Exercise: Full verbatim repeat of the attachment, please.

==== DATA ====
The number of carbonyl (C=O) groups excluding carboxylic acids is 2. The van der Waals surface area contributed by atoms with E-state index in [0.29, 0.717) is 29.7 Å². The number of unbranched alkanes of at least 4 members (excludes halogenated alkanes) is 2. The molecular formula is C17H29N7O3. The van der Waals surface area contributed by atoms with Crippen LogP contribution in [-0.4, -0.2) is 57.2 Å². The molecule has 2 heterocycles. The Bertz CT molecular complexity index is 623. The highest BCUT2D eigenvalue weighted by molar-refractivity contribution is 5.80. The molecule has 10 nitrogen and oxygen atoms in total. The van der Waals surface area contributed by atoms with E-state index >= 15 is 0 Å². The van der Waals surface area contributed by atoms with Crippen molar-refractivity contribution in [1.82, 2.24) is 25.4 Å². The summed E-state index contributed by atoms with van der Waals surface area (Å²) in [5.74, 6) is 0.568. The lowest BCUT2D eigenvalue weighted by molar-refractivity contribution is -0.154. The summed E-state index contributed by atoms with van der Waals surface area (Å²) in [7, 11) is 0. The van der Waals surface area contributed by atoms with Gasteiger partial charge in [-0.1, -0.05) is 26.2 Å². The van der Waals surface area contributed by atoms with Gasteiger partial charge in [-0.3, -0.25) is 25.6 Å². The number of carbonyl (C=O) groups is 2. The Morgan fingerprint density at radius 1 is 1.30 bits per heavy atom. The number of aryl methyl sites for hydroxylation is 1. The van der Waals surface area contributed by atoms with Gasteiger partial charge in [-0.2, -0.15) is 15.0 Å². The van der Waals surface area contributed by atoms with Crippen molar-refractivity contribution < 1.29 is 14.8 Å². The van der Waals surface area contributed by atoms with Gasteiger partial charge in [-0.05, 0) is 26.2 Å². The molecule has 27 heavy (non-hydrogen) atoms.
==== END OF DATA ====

The number of carbonyl (C=O) groups excluding carboxylic acids is 2. The van der Waals surface area contributed by atoms with E-state index in [0.29, 0.717) is 29.7 Å². The number of unbranched alkanes of at least 4 members (excludes halogenated alkanes) is 2. The molecular formula is C17H29N7O3. The van der Waals surface area contributed by atoms with Crippen LogP contribution in [-0.4, -0.2) is 57.2 Å². The molecule has 2 heterocycles. The Bertz CT molecular complexity index is 623. The highest BCUT2D eigenvalue weighted by molar-refractivity contribution is 5.80. The molecule has 10 nitrogen and oxygen atoms in total. The van der Waals surface area contributed by atoms with E-state index >= 15 is 0 Å². The van der Waals surface area contributed by atoms with Crippen molar-refractivity contribution in [1.82, 2.24) is 25.4 Å². The summed E-state index contributed by atoms with van der Waals surface area (Å²) in [5.74, 6) is 0.568. The lowest BCUT2D eigenvalue weighted by molar-refractivity contribution is -0.154. The summed E-state index contributed by atoms with van der Waals surface area (Å²) in [7, 11) is 0. The van der Waals surface area contributed by atoms with Gasteiger partial charge in [-0.1, -0.05) is 26.2 Å². The van der Waals surface area contributed by atoms with Gasteiger partial charge in [-0.3, -0.25) is 25.6 Å². The number of carbonyl (C=O) groups is 2. The Morgan fingerprint density at radius 1 is 1.30 bits per heavy atom. The number of aryl methyl sites for hydroxylation is 1. The van der Waals surface area contributed by atoms with Gasteiger partial charge in [-0.2, -0.15) is 15.0 Å². The van der Waals surface area contributed by atoms with Crippen molar-refractivity contribution < 1.29 is 14.8 Å². The van der Waals surface area contributed by atoms with Gasteiger partial charge in [-0.05, 0) is 26.2 Å². The molecule has 27 heavy (non-hydrogen) atoms.